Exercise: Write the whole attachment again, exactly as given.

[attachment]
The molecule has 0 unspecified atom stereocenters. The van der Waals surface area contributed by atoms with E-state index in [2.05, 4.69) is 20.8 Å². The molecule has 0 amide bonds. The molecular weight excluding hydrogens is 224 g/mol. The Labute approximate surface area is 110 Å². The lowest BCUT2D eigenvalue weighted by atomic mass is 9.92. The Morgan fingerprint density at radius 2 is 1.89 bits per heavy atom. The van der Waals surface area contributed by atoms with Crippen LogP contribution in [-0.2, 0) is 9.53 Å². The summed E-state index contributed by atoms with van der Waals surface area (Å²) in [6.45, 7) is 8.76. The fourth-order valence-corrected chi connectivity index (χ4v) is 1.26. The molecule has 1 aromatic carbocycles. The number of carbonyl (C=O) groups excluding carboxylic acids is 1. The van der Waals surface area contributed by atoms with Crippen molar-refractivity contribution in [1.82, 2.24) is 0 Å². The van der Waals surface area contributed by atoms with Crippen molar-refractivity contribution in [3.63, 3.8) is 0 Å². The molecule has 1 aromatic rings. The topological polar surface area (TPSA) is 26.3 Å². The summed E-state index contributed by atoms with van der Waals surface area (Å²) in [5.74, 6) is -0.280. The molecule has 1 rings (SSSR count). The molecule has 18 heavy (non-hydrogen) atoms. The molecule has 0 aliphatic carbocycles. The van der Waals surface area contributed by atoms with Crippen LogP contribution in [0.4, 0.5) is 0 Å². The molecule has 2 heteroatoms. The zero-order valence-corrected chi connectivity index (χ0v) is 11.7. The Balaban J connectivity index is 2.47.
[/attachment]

The molecule has 0 unspecified atom stereocenters. The van der Waals surface area contributed by atoms with E-state index in [2.05, 4.69) is 20.8 Å². The molecule has 0 amide bonds. The molecular weight excluding hydrogens is 224 g/mol. The Labute approximate surface area is 110 Å². The lowest BCUT2D eigenvalue weighted by atomic mass is 9.92. The Morgan fingerprint density at radius 2 is 1.89 bits per heavy atom. The van der Waals surface area contributed by atoms with Crippen LogP contribution in [-0.2, 0) is 9.53 Å². The summed E-state index contributed by atoms with van der Waals surface area (Å²) in [6.45, 7) is 8.76. The fourth-order valence-corrected chi connectivity index (χ4v) is 1.26. The molecule has 1 aromatic carbocycles. The number of carbonyl (C=O) groups excluding carboxylic acids is 1. The van der Waals surface area contributed by atoms with Crippen molar-refractivity contribution in [1.82, 2.24) is 0 Å². The van der Waals surface area contributed by atoms with Crippen molar-refractivity contribution in [3.63, 3.8) is 0 Å². The molecule has 1 aromatic rings. The topological polar surface area (TPSA) is 26.3 Å². The summed E-state index contributed by atoms with van der Waals surface area (Å²) in [5.74, 6) is -0.280. The molecule has 1 rings (SSSR count). The molecule has 18 heavy (non-hydrogen) atoms. The molecule has 0 aliphatic carbocycles. The van der Waals surface area contributed by atoms with Crippen LogP contribution in [0.4, 0.5) is 0 Å². The molecule has 2 heteroatoms. The zero-order valence-corrected chi connectivity index (χ0v) is 11.7. The Balaban J connectivity index is 2.47.